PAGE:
It is probably one of the most used protocols in my daily business but I have never captured it in detail: IKE and IPsec/ESP. And since IKEv2 is coming I gave it a try and tcpdumped two VPN session initiations with IKEv1 main mode as well as with IKEv2 to see some basic differences.
Of course I know that all VPN protocols are encrypted – hence you won’t see that much data. But at least you can see the basic message flow such as “only 4 messages with IKEv2” while some more for legacy IKEv1. I won’t go into the protocol details at all. I am merely publishing two pcap files so that anyone can have a look at a VPN session initiation. A few Wireshark screenshots complete the blogpost.
Since I was working with both Internet Key Exchange protocols anyway it was easy to capture them as well. Please have a look at this blogpost for the IKEv1 settings and that for IKEv2. Both labs used an IPv6-only VPN connection for tunneling both Internet Protocols: IPv6 and legacy IP, hence: two phase 2 tunnels. Hosts behind each end sent continuous pings for IPv6 and IPv4 to have some traffic on the line.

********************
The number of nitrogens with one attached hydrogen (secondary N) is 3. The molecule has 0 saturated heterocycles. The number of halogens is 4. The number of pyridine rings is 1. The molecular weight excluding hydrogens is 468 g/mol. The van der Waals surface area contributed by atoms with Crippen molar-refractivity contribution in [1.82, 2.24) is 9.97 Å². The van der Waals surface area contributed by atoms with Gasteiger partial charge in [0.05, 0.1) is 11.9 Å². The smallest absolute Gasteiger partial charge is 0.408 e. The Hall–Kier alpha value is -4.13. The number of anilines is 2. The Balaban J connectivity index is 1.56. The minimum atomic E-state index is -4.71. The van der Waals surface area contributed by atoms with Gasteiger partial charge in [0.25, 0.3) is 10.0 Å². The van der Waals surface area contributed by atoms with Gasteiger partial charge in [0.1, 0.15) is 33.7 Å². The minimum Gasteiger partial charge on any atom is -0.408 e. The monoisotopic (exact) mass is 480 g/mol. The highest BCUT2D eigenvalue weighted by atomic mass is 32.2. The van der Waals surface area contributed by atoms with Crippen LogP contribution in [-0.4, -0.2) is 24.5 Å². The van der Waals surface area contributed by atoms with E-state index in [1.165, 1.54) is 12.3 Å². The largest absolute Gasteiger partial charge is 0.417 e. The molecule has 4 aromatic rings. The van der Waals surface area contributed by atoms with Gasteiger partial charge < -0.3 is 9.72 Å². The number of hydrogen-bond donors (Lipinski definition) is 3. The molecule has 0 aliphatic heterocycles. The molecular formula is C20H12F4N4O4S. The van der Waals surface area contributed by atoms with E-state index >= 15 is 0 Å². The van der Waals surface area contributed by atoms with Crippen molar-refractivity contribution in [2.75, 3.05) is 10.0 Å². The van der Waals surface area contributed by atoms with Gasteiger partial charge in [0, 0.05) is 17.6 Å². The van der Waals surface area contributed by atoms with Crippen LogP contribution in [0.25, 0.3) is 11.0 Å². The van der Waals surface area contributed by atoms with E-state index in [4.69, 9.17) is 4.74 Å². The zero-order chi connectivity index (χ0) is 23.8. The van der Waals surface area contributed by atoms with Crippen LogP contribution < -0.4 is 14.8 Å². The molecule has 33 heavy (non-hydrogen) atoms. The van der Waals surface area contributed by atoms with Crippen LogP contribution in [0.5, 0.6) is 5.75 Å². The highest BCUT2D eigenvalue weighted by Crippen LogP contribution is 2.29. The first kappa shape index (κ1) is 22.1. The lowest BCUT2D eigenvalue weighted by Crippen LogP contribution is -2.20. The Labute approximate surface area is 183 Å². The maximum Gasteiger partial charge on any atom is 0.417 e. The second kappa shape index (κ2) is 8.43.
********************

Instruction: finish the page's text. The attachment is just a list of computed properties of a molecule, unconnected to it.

PCAPs for Download
The following zip has two pcap files inside: IKEv1.pcap and IKEv2.pcap. Note that in both capture files the real VPN traffic begins with packet nr. 2. The very first packet timed out as I finished the configuration for both firewalls a few seconds after the beginning of the trace.
Some Basic Information
IKEv1 is defined in RFC 2409. For the basic data flow refer to section 5.4: Phase 1 Authenticated With a Pre-Shared Key. My IKEv1 captures looks like that: (Note the Flow Graph for a better understanding of the directions.)
IKEv2 is defined in RFC 7296. It introduces some message types such as IKE_SA_INIT, IKE_AUTH, and CREATE_CHILD_SA. Section 1.2 shows the Initial Exchanges. My IKEv2 is:
Featured image “Whale Shark 02” by wplynn is licensed under CC BY-ND 2.0.
2 thoughts on “IKEv1 & IKEv2 Capture”
Really useful posts. Thanks for sharing :-)
Thank you very much. You saved my time. :)